BEIJING: They have learned to indulge in Musang King but some of these Chinese nationals have yet to discover the skill of opening the premium fruit.
“The thorns are hard. They are hurting my hands, I do not know where to place my knife, ” said Julie Zhou, 27.
“I have no idea what I should do.”
Zhou, who works as a marketing commissioner of an e-commerce platform, is among those who are finding that the entire process could be a nightmare.
But the big durian fan is eager to try opening the thorny fruit.
“I have opened Thailand durian before. They usually have a small crack, so it is easier. I thought opening a Malaysian durian would be as easy, ” she said.
She tried various methods including cutting the fruit with a pair of scissors and even flinging it onto the floor. But the Musang King refused to budge.
After about 30 minutes, Zhou gave up and sought help from her Malaysian friend Loh Wee Keng, a durian importer.
Loh gave Zhou a step by step guide.
Finally, Zhou got to taste her favourite fruit.
“I love it.
“I love the strong fragrance of Musang King and its creamy flavour, ” she said, raising her thumb.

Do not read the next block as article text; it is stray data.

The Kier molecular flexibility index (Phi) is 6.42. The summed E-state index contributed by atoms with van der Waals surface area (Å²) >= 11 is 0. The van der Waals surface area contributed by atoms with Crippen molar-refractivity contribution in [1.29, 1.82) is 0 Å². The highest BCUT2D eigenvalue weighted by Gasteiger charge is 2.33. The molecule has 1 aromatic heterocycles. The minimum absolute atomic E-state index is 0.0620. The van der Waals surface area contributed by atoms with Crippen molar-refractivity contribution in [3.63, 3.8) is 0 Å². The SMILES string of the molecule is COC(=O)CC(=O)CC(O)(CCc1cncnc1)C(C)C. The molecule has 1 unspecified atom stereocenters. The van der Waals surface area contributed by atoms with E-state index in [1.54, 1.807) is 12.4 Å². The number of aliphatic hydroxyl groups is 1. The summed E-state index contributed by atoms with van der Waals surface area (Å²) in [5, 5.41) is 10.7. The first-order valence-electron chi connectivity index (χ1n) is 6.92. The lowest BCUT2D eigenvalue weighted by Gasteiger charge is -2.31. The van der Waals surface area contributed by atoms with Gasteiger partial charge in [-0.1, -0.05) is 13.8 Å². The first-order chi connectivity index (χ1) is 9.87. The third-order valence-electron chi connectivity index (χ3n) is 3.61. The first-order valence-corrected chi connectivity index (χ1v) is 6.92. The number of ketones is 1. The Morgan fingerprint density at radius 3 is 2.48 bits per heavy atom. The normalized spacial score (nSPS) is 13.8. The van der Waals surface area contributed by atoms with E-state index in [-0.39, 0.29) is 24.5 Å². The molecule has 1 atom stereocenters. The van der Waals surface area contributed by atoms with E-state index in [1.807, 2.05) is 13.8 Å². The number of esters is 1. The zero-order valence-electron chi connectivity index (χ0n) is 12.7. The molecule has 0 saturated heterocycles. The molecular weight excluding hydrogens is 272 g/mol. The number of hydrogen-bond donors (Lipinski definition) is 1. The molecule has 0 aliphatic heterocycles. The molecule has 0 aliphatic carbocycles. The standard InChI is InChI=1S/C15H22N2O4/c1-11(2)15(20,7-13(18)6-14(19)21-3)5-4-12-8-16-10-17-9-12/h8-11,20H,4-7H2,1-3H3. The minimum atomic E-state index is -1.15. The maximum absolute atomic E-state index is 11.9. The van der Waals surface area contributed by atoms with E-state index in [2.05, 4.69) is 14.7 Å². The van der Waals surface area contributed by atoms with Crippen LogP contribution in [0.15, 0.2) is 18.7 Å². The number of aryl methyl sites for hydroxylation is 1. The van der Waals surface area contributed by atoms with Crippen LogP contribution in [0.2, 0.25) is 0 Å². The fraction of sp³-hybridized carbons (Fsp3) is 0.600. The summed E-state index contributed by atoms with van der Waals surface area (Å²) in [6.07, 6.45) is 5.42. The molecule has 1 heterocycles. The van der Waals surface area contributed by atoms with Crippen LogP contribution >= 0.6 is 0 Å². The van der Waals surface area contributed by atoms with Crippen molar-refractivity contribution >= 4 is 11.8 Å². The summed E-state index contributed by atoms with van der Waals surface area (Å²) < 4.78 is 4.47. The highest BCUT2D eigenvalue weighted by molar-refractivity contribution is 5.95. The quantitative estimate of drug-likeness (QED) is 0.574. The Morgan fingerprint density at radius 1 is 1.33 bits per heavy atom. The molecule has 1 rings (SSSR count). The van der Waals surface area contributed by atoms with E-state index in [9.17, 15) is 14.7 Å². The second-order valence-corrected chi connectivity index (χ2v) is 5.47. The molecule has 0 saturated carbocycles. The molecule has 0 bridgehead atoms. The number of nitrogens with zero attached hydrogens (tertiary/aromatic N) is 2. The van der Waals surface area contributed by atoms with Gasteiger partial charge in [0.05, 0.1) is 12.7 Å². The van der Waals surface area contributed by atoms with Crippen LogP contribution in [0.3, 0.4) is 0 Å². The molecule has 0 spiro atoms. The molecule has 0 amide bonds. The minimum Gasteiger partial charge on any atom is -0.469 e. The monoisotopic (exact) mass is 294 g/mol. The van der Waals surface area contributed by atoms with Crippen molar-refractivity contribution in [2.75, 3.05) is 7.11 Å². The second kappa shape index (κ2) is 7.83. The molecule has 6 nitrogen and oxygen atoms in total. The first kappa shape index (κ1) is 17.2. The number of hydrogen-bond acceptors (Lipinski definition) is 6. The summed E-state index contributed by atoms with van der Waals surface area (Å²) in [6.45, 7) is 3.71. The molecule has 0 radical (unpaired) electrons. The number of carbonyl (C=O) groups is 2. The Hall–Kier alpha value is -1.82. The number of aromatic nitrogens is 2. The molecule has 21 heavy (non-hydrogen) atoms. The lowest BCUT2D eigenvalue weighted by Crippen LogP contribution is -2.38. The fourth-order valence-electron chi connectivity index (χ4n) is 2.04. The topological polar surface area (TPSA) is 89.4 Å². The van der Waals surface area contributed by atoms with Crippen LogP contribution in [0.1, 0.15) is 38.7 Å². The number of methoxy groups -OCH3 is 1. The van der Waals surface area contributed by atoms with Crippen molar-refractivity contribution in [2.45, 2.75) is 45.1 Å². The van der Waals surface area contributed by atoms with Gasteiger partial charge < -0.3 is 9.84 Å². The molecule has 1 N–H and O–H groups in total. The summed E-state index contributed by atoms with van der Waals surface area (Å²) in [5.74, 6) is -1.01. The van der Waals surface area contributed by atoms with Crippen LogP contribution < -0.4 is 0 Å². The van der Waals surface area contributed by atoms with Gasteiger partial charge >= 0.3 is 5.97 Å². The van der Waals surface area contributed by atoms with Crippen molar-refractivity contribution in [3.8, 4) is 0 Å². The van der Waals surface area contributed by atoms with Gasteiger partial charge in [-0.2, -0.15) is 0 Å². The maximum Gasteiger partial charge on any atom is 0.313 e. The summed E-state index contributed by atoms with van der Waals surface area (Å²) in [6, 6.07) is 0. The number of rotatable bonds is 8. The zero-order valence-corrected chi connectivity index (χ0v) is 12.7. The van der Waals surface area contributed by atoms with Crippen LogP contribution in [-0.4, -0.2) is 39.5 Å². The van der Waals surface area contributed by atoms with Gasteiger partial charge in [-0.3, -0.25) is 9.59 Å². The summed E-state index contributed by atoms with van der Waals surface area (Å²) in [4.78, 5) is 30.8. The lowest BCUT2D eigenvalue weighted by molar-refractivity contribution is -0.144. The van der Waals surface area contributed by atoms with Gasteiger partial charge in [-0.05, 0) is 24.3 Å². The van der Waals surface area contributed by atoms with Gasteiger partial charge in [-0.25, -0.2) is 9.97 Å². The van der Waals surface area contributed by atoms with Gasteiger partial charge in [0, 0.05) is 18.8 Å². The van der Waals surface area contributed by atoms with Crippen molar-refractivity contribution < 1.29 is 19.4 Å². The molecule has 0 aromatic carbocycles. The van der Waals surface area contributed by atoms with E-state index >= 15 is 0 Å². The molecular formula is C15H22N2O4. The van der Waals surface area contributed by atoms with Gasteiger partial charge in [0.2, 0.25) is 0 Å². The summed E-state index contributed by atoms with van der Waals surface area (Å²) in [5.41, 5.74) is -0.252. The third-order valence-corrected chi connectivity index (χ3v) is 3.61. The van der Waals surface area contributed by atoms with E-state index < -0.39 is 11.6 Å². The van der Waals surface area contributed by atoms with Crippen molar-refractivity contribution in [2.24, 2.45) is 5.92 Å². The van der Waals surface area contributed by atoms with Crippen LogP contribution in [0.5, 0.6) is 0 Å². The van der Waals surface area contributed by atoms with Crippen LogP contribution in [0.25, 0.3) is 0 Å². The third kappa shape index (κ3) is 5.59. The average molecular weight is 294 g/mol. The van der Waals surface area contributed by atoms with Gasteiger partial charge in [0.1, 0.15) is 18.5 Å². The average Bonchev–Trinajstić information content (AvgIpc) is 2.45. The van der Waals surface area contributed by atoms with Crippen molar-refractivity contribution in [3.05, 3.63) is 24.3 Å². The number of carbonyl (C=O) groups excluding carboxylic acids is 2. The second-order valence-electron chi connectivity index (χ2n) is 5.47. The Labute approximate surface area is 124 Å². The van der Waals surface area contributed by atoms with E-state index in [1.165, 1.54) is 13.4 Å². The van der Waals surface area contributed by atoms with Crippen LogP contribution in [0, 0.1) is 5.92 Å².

On May 30, China’s General Administration of Customs approved the import of frozen whole durian from Malaysia. About three weeks later, the fruit became available here.
They are being sold online only and the response has been good.
But these durian are unlike the ones imported from Thailand in which most of fruits have already been opened as they reached buyers.
Before the import of the whole durian, only the pulp, paste and processed products of the King of Fruits could be sold in the Chinese market.
A 2kg whole frozen Musang King is now sold between 400 yuan (RM244) and 440 yuan (RM268) in China.
Although a bit costly, Zhou said it was worth the money.
After finishing the durian, she also followed the Malaysian way of drinking water from a durian shell.
A number of Chinese netizens have also gone online, searching for tips on opening durian.
A Weibo user, Xia Guang, shared that she broke her knife while trying to open a durian.
“A friend who had experience in this asked if I needed help. I was over confident that I could do it, so I said no, ” she said.
Xia said although she still did it by herself, she did not want to try again.
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